GH deficiency impairs linear growth and the attainment of normal body composition in children. In adults, it causes reduced lean body mass,66 67 decreased exercise capacity,68 impaired cardiac function69 70 and reduced bone mineral density,7173 which may be of particular significance in immobilised patients. In addition, the adult GH deficiency syndrome may result in neuropsychiatric manifestations and diminished quality of life.74 Kelly et al reported increased neuropsychiatric morbidity in patients with post-TBI GH deficiency and/or insufficiency.29

Testosterone deficiency in males is associated with reduced lean body mass, muscle weakness and impaired exercise tolerance.75 In both males and females, sex-steroid deficiency results in reduced bone mineral density and osteoporosis.76 77 This situation can be exacerbated by long periods of immobility that occur after serious TBI and by the co-existence of other anterior pituitary hormone deficiencies. Hypothyroidism leads to lethargy, fatigue and neuropsychiatric manifestations. Untreated diabetes insipidus causes dehydration if water intake is not adequate to compensate due to impaired cognition, physical disability or co-existent hypodipsia. It is, therefore, reasonable to infer that unrecognised and untreated hypopituitarism can have serious adverse consequences for patients with TBI and may impair recovery, rehabilitation and adds significantly to the high morbidity seen in this condition. In a recent large study of 104 patients with TBI, post-traumatic hypopituitarism was independently associated with poor quality of life (particularly in scores of energy, sleep and physical mobility), abnormal body composition and adverse metabolic profile,78 therefore confirming the clinical and public health importance of this condition.


Currently, the available evidence supports screening patients with severe or moderate TBI, whereas screening those with mild injury may be done if clinically indicated based on symptoms and signs.79 Certain categories of patients with TBI may be at a greater risk of PTHP, including those with diffuse axonal injury, basal skull fracture and the older age group,80 and they should be regarded as a high priority for pituitary assessment.

In the acute phase, adrenal insufficiency should not be missed because it is potentially life-threatening.25 28 As dynamic tests are not practical in acutely ill patients, we recommend daily measurement of serum cortisol concentration in the first 7 days after TBI and we regard an AM cortisol level of less than 200 nmol/l (in the absence of dexamethasone or prednisolone administration) to be highly suggestive of glucocorticoid deficiency, even allowing for changes in plasma protein concentration in this setting—this can influence the assay results. Morning cortisol values between 200 and 500 nmol/l have to be interpreted in the clinical context and glucocorticoid replacement should be started if there are any features suggestive of hypoadrenalism, such as hypotension, hyponatraemia or hypoglycaemia.28

Assessment of the GH, gonadal and thyroid axes is not necessary in the acute phase as there is currently no evidence to show that replacing these hormones in the acute phase is of benefit. Patients with severe and moderate TBI should undergo assessment of the adrenal (using the short Synacthen test), thyroid (basal free T4 and TSH) and gonadal (sex-steroid concentrations, LH and FSH, menstrual history) functions at between 3 and 6 months. If abnormalities are detected, hormone replacement should be instituted and repeat assessment at 1 year should be considered if the clinical or biochemical parameters suggest delayed recovery. Assessment of GH reserves requires dynamic tests, which can be time-consuming and need to be performed in specialist pituitary units, but should be considered at 1 year (early GH deficiency can be transient in many cases)—at least in selected patients who continue to have significant cognitive and/or neuropsychiatric dysfunction or who have evidence of additional pituitary hormone deficiencies. Figure 1 contains a suggested algorithm for screening patients following TBI.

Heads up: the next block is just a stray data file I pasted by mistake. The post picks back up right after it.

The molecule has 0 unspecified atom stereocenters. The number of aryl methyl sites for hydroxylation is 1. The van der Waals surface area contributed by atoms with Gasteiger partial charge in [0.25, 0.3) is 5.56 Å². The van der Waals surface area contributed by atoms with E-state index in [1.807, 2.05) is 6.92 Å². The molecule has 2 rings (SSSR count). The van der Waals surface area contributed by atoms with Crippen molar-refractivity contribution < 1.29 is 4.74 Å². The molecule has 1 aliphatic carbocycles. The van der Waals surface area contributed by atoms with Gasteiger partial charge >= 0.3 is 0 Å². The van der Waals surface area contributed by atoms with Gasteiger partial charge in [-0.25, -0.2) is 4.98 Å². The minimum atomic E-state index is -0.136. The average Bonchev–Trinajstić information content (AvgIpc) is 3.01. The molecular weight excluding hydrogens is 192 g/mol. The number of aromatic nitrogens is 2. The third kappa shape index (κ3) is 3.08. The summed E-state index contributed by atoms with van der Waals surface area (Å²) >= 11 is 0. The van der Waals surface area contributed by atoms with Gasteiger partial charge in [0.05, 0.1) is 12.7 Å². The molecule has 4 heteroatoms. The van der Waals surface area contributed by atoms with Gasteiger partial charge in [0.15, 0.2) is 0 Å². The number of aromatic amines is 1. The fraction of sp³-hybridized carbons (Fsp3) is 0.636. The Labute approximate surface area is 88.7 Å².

Figure 1 Suggested algorithm for assessment of patients following traumatic brain injury. GH, growth hormone; TBI, traumatic brain injury.


TBI is a major public health problem that exerts a high cost for both the individual and society at large. The studies discussed in this review provide convincing evidence that post-traumatic hypopituitarism is common following TBI and can contribute to the morbidity associated with head trauma, but remains undiagnosed and treated in the majority of patients. Considering the high incidence of TBI, post-traumatic hypopituitarism becomes a disorder of major public health importance. As hormone replacement therapy has the potential to reduce morbidity and improve outcome, screening programmes for post-traumatic hypopituitarism need to become part of standard clinical care for patients with head injury. Such programmes need multidisciplinary collaboration between endocrinologists, neurosurgeons, psychologists, rehabilitation physicians and other interested disciplines in order to ensure optimal delivery of care to maximise the potential for recovery and return to normality for the victims of head injury.


  • Competing interests: None declared.